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March 15, 2022
Also in today's EMEA regional roundup: Telefónica pals up with Pente for enterprise cloud services; Nokia goes underground in Chile; companies get ready for the hybrid working era.
VEON, the Amsterdam-headquartered but Russia focused telco, has had its credit ratings downgraded by agencies Fitch and S&P, reflecting "the significant deterioration of the Russian and Ukrainian operating environments in these countries," which is one way of describing the mayhem caused by Vladimir Putin's invasion of Ukraine, and the resulting wide-ranging sanctions being placed on Russia. Fitch revised VEON's credit rating from "BBB- to B+ with stable outlook," while S&P's rating was adjusted from BB+ to CCC+. In a statement, Serkan Okandan, VEON's CFO, tried to accentuate the positive, saying: "While the downgrades in VEON's credit rating by the rating agencies following the downgrade of Russia's sovereign rating was to be expected, it is important to note that VEON's geographic diversification and liquidity position has allowed the Group to maintain a rating above the sovereign rating of Russia."
Telefónica is working with Israel's Pente Networks on a managed 5G cloud service for enterprises, with initial proof-of-concept trials with customers expected to start later this year. According to the two companies, the service will allow enterprise customers to "benefit from the advantages of the cloud to build, manage and scale on-premise applications using familiar hyperscaler services and tools."
Nokia has deployed an industrial-grade private LTE network for Antofagasta Minerals at one of the company's copper mines in Chile. The network will initially connect a fleet of autonomous trucks, though in time it will support a wider range of operations. Nokia's AirScale radio equipment, mobile packet core, IP/MPLS service aggregation routers and Wavence microwave transmission all form part of the deployment.
It seems companies are getting themselves prepared for a (one day) post-pandemic future where "hybrid working" (some days in the office, some at home) becomes the norm. So far this week we have seen…
…BTagree to lease 65,000 square feet of office space at No. 3 Capital Quarter in the center of Cardiff as its new Welsh hub. The workspace will become at least a part-time home to up to 900 employees. As is becoming de rigueur these days, a roof terrace will be provided so that employees can make the most of the fabled Welsh weather.
…Proximus reach an agreement on the redevelopment of its headquarters in Brussels, reflecting the operator's ambition to "reinvent its workspace in such a way that it enables employees to work smarter, collaborate differently and innovate, whilst also being a source of inspiration and contact between colleagues, partners and customers."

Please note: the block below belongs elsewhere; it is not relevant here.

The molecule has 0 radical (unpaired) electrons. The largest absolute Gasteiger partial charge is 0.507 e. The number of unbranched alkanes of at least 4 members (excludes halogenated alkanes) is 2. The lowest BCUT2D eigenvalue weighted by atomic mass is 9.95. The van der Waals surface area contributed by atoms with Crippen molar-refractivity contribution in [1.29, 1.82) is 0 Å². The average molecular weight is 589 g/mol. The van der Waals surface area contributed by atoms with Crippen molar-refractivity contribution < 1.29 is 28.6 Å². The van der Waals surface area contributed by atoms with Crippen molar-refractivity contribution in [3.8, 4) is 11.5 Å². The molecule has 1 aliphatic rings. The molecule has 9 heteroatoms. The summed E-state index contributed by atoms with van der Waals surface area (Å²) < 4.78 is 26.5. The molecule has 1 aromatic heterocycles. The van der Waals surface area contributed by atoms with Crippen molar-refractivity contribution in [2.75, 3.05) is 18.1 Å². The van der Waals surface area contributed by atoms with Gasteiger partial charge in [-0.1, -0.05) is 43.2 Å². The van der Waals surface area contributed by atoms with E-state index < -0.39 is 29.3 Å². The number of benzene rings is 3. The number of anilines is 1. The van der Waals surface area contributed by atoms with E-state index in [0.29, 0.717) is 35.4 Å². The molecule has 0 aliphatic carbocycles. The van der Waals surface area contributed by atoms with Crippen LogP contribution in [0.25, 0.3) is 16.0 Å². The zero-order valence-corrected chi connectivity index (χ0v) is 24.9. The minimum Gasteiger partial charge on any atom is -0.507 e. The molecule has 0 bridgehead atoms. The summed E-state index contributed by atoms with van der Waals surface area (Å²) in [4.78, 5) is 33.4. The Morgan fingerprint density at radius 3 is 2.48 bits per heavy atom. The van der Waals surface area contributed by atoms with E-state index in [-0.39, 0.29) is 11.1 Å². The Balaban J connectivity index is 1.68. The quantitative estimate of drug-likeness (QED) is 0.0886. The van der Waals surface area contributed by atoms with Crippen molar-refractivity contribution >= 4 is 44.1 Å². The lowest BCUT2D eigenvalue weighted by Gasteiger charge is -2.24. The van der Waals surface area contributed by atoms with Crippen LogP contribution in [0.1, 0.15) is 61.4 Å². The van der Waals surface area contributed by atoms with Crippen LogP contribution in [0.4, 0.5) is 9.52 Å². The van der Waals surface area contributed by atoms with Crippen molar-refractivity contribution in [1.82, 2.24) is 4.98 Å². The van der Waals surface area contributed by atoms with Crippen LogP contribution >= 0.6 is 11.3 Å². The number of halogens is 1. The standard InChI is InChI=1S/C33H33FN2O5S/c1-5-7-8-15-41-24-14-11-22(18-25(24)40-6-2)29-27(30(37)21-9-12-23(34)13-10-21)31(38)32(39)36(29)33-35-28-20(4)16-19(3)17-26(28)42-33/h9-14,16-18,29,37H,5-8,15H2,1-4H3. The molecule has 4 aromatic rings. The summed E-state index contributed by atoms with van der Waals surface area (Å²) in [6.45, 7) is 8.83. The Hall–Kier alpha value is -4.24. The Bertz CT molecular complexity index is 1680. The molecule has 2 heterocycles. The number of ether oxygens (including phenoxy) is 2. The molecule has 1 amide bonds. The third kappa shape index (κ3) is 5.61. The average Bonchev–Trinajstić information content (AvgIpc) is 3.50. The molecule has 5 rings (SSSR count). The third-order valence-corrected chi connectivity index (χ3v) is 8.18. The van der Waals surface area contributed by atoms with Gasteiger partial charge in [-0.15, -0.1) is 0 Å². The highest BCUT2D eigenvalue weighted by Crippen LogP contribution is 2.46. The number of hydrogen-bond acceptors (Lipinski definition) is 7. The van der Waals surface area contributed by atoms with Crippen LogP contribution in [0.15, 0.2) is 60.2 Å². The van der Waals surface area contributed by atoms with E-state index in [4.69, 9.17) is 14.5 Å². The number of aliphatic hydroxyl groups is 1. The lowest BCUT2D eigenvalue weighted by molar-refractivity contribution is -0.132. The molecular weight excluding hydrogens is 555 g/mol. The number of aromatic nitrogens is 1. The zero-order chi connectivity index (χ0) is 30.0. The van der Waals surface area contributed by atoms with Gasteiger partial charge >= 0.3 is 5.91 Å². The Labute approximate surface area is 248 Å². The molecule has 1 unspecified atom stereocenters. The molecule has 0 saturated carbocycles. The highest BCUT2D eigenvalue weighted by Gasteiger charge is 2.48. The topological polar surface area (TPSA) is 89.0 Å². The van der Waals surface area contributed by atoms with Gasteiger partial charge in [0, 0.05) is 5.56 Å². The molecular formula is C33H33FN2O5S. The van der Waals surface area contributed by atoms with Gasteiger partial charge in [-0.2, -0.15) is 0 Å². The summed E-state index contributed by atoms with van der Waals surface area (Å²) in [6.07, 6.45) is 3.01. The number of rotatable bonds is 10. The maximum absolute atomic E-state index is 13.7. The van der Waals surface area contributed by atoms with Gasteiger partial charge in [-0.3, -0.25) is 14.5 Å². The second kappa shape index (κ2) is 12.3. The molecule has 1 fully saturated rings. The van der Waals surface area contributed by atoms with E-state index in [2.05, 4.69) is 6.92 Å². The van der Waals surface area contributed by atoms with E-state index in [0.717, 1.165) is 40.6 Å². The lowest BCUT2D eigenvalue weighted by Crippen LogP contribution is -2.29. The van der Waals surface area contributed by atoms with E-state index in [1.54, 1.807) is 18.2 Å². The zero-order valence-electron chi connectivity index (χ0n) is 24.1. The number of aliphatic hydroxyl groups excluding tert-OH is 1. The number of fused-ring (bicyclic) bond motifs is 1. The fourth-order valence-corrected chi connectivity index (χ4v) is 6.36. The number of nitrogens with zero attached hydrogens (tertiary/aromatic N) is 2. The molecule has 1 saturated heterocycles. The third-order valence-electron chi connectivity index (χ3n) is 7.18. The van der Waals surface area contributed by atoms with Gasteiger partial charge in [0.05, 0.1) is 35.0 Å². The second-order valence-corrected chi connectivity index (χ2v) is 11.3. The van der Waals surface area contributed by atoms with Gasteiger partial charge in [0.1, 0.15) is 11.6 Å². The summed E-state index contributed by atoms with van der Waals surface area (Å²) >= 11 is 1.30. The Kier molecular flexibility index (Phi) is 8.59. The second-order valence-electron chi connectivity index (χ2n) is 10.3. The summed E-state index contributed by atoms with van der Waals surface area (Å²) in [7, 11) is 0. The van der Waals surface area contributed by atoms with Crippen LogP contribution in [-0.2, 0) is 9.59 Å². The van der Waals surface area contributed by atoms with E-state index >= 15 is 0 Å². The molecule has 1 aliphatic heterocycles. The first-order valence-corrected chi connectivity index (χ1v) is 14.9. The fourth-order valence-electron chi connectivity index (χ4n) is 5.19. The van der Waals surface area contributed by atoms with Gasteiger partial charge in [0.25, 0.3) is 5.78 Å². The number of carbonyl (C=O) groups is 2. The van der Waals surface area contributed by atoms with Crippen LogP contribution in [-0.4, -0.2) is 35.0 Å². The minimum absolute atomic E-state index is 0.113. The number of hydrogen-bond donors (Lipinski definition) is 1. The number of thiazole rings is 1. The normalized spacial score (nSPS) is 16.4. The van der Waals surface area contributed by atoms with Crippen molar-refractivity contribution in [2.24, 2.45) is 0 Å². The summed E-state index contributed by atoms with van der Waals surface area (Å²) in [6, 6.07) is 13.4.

…Qatar-based operator Ooredoo commit to flexible working as a permanent arrangement, following a trial which began last year. Employees will be given the option to work a "flexible day" and work from home two days a week. The operator is also trialing an arrangement whereby employees can choose to work from home at a location outside Qatar for up to four weeks a year.
Figure 1: BT has seen the future of work – and it involves tank-tops.
Safaricom has signed a multi-year contract with Intelsat to expand its LTE coverage in Kenya. Intelsat will provide the operator with both cellular backhaul over satellite and enterprise connectivity services. Nearly three-quarters of all Kenyans live in rural parts of the country, so widening access to LTE will help drive digital development in such hard-to-reach areas. Earlier this month Intelsat agreed a similar deal with Orange's Mali unit.
Deutsche Telekom has made a donation of €1 million (US$1.09 million) to the German Red Cross's Ukraine crisis appeal. The charity is currently taking over CEO Tim Höttges' LinkedIn account for a week, where it will report on aid measures being provided for Ukraine and its refugees.
— Paul Rainford, Assistant Editor, Europe, Light Reading
Read more about:Europe
Assistant Editor, Europe, Light Reading
Paul is based on the Isle of Wight, a rocky outcrop off the English coast that is home only to a colony of technology journalists and several thousand puffins.
He has worked as a writer and copy editor since the age of William Caxton, covering the design industry, D-list celebs, tourism and much, much more.
During the noughties Paul took time out from his page proofs and marker pens to run a small hotel with his other half in the wilds of Exmoor. There he developed a range of skills including carrying cooked breakfasts, lying to unwanted guests and stopping leaks with old towels.
Now back, slightly befuddled, in the world of online journalism, Paul is thoroughly engaged with the modern world, regularly firing up his VHS video recorder and accidentally sending text messages to strangers using a chipped Nokia feature phone.
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